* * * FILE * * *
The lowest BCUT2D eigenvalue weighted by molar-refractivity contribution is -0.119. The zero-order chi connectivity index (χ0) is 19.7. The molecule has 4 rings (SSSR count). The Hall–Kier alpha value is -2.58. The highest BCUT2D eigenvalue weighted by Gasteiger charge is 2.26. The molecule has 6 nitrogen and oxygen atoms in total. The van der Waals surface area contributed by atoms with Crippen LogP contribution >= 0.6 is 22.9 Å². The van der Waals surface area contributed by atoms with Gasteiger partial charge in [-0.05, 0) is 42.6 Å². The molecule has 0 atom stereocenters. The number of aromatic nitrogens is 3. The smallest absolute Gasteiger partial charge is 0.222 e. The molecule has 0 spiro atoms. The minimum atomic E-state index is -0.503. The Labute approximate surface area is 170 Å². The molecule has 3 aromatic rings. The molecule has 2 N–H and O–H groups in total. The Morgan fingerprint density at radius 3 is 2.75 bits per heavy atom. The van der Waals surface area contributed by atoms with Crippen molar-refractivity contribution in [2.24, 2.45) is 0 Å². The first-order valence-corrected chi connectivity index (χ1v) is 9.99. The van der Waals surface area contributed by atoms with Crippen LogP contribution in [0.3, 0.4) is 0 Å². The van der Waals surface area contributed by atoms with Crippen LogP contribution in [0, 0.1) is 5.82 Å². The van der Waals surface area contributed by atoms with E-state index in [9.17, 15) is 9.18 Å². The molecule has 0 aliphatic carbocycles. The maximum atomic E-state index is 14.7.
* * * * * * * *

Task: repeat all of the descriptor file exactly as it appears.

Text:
The lowest BCUT2D eigenvalue weighted by molar-refractivity contribution is -0.119. The zero-order chi connectivity index (χ0) is 19.7. The molecule has 4 rings (SSSR count). The Hall–Kier alpha value is -2.58. The highest BCUT2D eigenvalue weighted by Gasteiger charge is 2.26. The molecule has 6 nitrogen and oxygen atoms in total. The van der Waals surface area contributed by atoms with Crippen LogP contribution >= 0.6 is 22.9 Å². The van der Waals surface area contributed by atoms with Gasteiger partial charge in [-0.05, 0) is 42.6 Å². The molecule has 0 atom stereocenters. The number of aromatic nitrogens is 3. The smallest absolute Gasteiger partial charge is 0.222 e. The molecule has 0 spiro atoms. The minimum atomic E-state index is -0.503. The Labute approximate surface area is 170 Å². The molecule has 3 aromatic rings. The molecule has 2 N–H and O–H groups in total. The Morgan fingerprint density at radius 3 is 2.75 bits per heavy atom. The van der Waals surface area contributed by atoms with Crippen molar-refractivity contribution in [2.24, 2.45) is 0 Å². The first-order valence-corrected chi connectivity index (χ1v) is 9.99. The van der Waals surface area contributed by atoms with Crippen LogP contribution in [0.3, 0.4) is 0 Å². The van der Waals surface area contributed by atoms with Crippen LogP contribution in [0, 0.1) is 5.82 Å². The van der Waals surface area contributed by atoms with E-state index in [9.17, 15) is 9.18 Å². The molecule has 0 aliphatic carbocycles. The maximum atomic E-state index is 14.7.